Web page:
Shed a tear for loving Tessa

Tessa Jowell, who died today of brain cancer at the age of 70, was Secretary of State for Culture, Media and Sport in the Blair Government for six years, 2001 to 2007.

Unlike most holders of that office, she loved going out.

You would see her at concerts and theatre her eyes alight with excitement. Backstage, she would tell artists how much they are loved. A party loyalist who once said she would throw herself under a bus if it helped Tony Blair, she did not hesitate to pose with political enemies – here with David Cameron on the Beatles crossing – if its served her cause, in this case winning the Olympics for London.

Her end was swift, sad and – as so often with Tessa – geared to the public good. Stricken with brain cancer, she made a heart-rending speech to the House of Lords urging better care for patients and more effort to beat the cancer blight.

I last saw her at a mutual friend’s house a few days before the Brexit referendum. Her party had fallen into extremist hands and she feared and loathed the coming Brexit victory, but Tessa was upbeat as ever, bubbling over about her teaching post at Harvard and quizzing me about what was cooking in the music world. She bore rancour to no-one and saw hope where others saw only darkness.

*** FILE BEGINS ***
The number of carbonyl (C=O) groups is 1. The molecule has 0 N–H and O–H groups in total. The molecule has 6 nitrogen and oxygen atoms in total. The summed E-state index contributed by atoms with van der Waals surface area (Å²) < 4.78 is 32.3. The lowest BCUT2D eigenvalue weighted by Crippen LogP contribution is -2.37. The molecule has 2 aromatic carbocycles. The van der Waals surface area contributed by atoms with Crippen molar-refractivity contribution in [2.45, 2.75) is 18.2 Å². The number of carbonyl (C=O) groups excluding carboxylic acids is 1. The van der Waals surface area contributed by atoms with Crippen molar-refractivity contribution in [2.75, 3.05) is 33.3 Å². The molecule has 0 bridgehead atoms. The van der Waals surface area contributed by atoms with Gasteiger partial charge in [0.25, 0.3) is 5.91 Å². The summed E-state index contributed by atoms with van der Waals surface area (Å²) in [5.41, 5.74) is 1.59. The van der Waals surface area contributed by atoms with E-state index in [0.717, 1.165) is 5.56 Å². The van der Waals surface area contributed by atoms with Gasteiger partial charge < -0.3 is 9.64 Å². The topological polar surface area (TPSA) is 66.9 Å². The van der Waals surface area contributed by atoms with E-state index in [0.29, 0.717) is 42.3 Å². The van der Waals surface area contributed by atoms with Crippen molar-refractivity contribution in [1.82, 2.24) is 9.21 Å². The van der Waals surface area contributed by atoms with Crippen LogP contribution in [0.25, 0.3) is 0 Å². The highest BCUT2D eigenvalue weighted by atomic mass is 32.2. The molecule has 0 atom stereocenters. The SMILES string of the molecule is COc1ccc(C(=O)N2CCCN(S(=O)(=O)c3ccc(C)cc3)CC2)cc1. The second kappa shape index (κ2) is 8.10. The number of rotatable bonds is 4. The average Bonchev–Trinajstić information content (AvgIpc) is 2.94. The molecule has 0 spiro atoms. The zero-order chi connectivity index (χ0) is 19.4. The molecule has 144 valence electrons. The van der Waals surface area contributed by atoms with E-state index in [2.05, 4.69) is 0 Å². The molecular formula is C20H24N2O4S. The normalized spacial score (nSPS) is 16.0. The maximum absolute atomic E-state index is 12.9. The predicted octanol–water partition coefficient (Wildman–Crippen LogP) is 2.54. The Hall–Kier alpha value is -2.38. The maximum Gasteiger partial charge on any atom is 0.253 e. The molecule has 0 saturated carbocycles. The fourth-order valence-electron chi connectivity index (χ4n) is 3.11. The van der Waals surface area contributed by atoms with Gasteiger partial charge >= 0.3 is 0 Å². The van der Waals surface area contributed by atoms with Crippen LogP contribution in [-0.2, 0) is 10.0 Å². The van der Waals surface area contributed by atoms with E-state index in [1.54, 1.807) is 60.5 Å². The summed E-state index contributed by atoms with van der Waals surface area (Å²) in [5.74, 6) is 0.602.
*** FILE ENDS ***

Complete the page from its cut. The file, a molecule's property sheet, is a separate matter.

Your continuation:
God rest her good soul.

 

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  • Lovely comments, Norman and I am sure will be shared by all those in the arts. She was a rare beast.

  • Fine and deserved words. Few politicians have one achievement to match Sure Start or the triumphant delivery of the Olympics to the their name; and that she oversaw both means that her name will endure with honour in the history of this nation. Besides which, by all accounts she was a person of rare warmth and integrity.

    Just one slightly pedantic gripe is the word “enemies.” She had “opponents”: but as was very clear from the debate on cancer in the House of Commons last month, she had no enemies – in any party.

  • I have known Tessa Jowell since the 1980s and public service was in her DNA. She was warm and empathy was at her core. A rare politician with a hinterland and people skills that went beyond electioneering.

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